One of the amusing, or so I’m told, consequences of all the meds I was given during surgery is that I say a bunch of funny things. Larisa says that I don’t have any filters. This isn’t exactly true: I do have filters. It’s just that all thoughts and words are inspected and given the green light. They seem like really good ideas at the time. I’m pretty sure I chatted up all the medical staff and propositioned my wife multiple times. It seemed like a good idea. Pretty soon a kind man named Paul came to transport me from the PACU up to H51, which is a colorectal floor. I’m fairly certain I mentioned something about the trip being a missionary journey. Again, it seemed like a good idea.
When I was hospitalized in October and December, I was fortunate enough to have a room on the H51 colorectal floor both times; being admitted through the ER is pretty much luck-of-the-draw as to where they can find a bed, and I was thankful to land on the very floor where they were so acquainted with my kind of problems. As a result of these experiences, I got to know several of the nurses really well and in the PACU requested to be transitioned to H51. Thankfully, a bed was open and I was able to return to my home away from home. I adore these nurses! They know what they signed up for, and are gracious and kind through the most disgusting and humiliating moments of life.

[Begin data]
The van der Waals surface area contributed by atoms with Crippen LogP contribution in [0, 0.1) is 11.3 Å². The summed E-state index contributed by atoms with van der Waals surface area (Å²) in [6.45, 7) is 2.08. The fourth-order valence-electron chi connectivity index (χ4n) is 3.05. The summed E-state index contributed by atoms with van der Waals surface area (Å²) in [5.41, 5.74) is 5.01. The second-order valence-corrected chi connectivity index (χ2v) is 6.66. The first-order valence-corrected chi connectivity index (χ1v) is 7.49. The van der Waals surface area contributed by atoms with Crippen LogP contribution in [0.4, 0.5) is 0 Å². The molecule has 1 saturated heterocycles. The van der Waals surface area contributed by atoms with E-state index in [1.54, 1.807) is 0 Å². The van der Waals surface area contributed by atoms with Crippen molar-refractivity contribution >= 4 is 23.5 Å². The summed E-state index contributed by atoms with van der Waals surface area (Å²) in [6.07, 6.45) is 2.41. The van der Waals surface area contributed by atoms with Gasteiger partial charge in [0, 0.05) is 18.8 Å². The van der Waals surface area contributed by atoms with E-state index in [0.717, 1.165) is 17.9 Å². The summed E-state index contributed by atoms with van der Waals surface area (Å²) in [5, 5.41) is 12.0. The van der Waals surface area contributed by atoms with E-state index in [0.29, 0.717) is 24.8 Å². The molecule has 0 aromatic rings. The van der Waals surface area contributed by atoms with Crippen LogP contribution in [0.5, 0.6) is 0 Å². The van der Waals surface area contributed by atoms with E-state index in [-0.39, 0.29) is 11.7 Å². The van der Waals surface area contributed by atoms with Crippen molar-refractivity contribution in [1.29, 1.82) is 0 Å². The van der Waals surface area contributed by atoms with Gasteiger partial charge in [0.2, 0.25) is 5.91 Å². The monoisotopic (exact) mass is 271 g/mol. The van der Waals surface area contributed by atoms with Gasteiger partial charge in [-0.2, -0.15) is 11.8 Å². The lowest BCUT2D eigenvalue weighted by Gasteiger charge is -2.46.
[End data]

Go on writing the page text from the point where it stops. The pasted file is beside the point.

In the grand scheme of things, I had very little pain. This is amazing since they couldn’t finish my surgery laparoscopically and had to do an open incision to wrap things up. However, they were able to do a “block” on the pain receptors in my abdomen. Between this block and the ERAS medications they had given me pre-op, I required virtually no narcotics to deal with the pain. It was all NSAIDs and Tylenol… and something for my nerves (sensory nerves, not anxiety nerves).